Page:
Tulsa, OK –
The City of Tulsa's sales tax collections for mid July to mid August, as reported by the Oklahoma Tax Commission, are slightly above last year's and higher than budget predictions.
Actual sales tax received is $17,116,149 compared to the $16,849,105 collected during the same period last year, which is a 1.58% increase. The budget estimate for the period was $15,979,000.
Use taxes collected for the mid-July to mid-August period totaled $1,456,684. That was down 11.17 percent from the $1,639,887 collected for the same period last year and is 1.09 percent above the projected amount of $1,441,000.
"It is always good to be over revenue budget predictions, but we still have an entire fiscal year left," Mayor Bartlett said. "As we continue to restore certain services to the citizens from past budget reductions, we have to remain cautious on spending. We need to remember that within the next 12-18 months, more than $18 million to $20 million will be needed to cover one-time revenue sources (grants) that will expire in FY12, as well as increased expenses in areas such as pensions and health benefits. We need to remain conservative in our spending in order to have efficient funds to cover the costs of these ongoing expenses once the grants and other one-time allocations expire."
Included in the general fund costs for next year will be police salaries now funded by the JAG Grant, healthcare and pension cost increases and funding for transit programs currently being paid by stimulus grants.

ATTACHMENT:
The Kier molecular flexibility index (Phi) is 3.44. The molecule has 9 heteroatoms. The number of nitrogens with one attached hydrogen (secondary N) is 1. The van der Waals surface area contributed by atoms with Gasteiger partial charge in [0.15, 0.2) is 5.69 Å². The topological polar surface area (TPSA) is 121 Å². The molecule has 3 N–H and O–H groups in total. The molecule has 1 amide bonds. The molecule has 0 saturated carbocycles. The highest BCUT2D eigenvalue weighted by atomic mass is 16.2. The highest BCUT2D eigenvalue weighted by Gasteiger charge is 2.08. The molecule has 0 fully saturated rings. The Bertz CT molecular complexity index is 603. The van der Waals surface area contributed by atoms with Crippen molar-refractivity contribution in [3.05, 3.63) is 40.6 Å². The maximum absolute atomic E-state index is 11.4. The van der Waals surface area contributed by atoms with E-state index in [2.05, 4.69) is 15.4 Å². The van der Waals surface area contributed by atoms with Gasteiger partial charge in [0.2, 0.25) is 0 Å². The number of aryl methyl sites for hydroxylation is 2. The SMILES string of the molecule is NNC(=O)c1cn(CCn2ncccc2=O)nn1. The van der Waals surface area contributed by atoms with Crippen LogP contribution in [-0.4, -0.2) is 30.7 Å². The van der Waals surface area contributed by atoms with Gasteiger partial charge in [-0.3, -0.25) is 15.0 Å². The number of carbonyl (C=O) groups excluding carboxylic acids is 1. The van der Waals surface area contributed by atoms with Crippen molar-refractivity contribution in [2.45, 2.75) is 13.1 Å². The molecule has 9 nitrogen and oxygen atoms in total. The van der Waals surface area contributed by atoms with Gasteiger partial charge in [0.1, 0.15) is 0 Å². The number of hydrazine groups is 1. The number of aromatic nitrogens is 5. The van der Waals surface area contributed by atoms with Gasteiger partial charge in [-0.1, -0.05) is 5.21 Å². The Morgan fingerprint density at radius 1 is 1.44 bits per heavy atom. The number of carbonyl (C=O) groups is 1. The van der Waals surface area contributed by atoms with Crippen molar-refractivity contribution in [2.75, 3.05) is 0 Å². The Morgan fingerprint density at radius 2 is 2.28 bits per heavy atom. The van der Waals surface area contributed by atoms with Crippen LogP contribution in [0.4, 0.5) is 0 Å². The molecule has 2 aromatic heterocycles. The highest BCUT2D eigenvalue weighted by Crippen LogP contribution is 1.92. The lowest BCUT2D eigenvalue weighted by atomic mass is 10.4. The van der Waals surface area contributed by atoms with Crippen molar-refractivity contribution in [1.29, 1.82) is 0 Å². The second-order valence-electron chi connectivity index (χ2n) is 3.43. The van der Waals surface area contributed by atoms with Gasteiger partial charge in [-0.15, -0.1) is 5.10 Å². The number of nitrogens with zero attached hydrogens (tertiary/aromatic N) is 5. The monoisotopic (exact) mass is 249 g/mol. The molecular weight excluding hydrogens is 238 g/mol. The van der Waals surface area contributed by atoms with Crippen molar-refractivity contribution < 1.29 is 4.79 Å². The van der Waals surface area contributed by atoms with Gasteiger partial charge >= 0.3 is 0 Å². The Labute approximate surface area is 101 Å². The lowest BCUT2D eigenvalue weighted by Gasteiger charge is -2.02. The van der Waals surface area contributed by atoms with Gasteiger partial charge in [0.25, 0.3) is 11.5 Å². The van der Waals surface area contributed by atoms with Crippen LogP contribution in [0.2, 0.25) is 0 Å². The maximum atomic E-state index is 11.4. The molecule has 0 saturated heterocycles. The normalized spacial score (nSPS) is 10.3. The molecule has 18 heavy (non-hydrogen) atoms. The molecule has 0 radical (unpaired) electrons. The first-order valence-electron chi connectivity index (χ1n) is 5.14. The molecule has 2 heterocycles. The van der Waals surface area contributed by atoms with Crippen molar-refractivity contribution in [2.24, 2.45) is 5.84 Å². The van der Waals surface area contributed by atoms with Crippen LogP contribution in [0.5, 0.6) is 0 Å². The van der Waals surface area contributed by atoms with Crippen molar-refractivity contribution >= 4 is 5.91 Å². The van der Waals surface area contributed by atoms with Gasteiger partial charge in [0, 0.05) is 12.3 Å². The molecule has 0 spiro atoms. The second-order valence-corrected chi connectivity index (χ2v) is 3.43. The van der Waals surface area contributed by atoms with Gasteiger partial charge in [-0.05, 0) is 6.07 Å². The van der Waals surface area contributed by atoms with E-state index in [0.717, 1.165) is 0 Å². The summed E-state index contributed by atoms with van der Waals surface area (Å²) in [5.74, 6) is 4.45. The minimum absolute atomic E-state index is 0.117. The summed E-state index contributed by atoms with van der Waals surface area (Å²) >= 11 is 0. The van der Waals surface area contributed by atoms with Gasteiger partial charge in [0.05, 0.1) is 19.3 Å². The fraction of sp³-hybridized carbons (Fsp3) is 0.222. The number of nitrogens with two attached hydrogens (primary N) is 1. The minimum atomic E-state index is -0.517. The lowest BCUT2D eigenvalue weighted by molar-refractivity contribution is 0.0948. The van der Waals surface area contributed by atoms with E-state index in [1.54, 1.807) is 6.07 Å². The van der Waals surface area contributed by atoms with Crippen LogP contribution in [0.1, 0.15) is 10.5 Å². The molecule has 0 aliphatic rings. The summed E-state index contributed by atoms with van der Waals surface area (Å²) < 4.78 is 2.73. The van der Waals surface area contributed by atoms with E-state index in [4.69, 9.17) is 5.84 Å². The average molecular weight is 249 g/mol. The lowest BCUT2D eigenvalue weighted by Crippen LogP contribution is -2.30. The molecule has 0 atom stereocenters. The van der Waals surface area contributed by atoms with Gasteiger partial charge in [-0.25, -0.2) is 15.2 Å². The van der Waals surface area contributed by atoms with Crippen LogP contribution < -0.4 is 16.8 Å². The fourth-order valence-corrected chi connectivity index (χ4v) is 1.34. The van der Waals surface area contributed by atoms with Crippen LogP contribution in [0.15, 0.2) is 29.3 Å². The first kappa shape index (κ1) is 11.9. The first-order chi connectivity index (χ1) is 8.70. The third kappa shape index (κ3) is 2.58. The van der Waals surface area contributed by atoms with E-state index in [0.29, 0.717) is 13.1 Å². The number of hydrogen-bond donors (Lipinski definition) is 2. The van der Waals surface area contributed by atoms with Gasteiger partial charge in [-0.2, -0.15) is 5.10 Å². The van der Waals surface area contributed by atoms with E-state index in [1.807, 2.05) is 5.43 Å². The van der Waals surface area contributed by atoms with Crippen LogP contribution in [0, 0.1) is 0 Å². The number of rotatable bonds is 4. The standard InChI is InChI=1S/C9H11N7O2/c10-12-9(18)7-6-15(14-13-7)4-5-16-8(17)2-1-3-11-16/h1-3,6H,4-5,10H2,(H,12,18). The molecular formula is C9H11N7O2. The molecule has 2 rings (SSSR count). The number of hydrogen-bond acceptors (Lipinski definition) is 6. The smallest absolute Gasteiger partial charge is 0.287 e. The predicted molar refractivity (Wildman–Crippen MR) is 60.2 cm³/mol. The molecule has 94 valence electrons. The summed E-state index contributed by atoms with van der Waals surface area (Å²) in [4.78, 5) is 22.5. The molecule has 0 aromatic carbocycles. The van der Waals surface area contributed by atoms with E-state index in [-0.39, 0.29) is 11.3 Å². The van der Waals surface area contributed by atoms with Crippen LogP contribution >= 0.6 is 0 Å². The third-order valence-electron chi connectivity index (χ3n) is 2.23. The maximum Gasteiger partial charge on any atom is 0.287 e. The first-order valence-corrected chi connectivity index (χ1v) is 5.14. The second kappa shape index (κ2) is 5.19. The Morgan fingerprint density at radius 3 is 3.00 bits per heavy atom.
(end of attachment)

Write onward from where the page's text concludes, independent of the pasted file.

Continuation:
"The City had several painful budget and service level reductions last fiscal year as the result of declining revenue," Mike Kier, Finance Director said. "No similar reductions are likely this year with the budget that is in place. There are still significant issues longer term from the lack of ongoing revenues to offset temporary grants and other one-time revenues as well as currently unaddressed costs."
The Council approved budget changes of $2.8 million in June for services to be restored from a one-time funding source, the city's carry forward balance from the previous fiscal year. Without specific information on the fund balance available, Mayor Bartlett vetoed a portion of the proposed city budget that used a one-time funding source to pay for new, ongoing expenditures. The council overrode that veto and Mayor Bartlett emphasized a cautious approach until the amount of the fund is known with certainty and not an estimate. The Finance Department is expected to have the fund balance total early next week.